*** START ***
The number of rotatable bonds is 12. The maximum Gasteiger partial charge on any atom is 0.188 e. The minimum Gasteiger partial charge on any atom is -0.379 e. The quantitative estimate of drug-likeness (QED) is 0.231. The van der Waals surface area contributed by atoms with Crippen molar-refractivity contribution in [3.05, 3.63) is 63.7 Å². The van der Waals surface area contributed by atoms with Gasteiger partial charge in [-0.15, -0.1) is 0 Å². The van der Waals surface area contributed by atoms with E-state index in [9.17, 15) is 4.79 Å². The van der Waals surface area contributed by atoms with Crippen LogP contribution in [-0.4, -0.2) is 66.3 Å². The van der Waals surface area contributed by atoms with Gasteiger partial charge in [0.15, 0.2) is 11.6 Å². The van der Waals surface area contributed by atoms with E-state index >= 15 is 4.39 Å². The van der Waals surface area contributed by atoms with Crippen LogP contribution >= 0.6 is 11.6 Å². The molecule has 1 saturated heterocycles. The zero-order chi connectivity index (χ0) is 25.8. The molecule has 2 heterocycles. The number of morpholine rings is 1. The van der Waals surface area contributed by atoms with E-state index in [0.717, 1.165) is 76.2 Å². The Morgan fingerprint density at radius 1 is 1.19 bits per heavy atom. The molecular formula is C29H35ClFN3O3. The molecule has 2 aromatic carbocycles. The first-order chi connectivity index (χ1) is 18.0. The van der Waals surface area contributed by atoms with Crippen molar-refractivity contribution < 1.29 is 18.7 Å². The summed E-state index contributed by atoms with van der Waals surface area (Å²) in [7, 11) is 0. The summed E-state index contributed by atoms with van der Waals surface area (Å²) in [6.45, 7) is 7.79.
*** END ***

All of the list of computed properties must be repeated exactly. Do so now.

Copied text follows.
The number of rotatable bonds is 12. The maximum Gasteiger partial charge on any atom is 0.188 e. The minimum Gasteiger partial charge on any atom is -0.379 e. The quantitative estimate of drug-likeness (QED) is 0.231. The van der Waals surface area contributed by atoms with Crippen molar-refractivity contribution in [3.05, 3.63) is 63.7 Å². The van der Waals surface area contributed by atoms with Gasteiger partial charge in [-0.15, -0.1) is 0 Å². The van der Waals surface area contributed by atoms with E-state index in [9.17, 15) is 4.79 Å². The van der Waals surface area contributed by atoms with Crippen LogP contribution in [-0.4, -0.2) is 66.3 Å². The van der Waals surface area contributed by atoms with Gasteiger partial charge in [0.15, 0.2) is 11.6 Å². The van der Waals surface area contributed by atoms with E-state index >= 15 is 4.39 Å². The van der Waals surface area contributed by atoms with Crippen LogP contribution >= 0.6 is 11.6 Å². The molecule has 1 saturated heterocycles. The zero-order chi connectivity index (χ0) is 25.8. The molecule has 2 heterocycles. The number of morpholine rings is 1. The van der Waals surface area contributed by atoms with E-state index in [0.717, 1.165) is 76.2 Å². The Morgan fingerprint density at radius 1 is 1.19 bits per heavy atom. The molecular formula is C29H35ClFN3O3. The molecule has 2 aromatic carbocycles. The first-order chi connectivity index (χ1) is 18.0. The van der Waals surface area contributed by atoms with Crippen molar-refractivity contribution < 1.29 is 18.7 Å². The summed E-state index contributed by atoms with van der Waals surface area (Å²) in [7, 11) is 0. The summed E-state index contributed by atoms with van der Waals surface area (Å²) in [6.45, 7) is 7.79.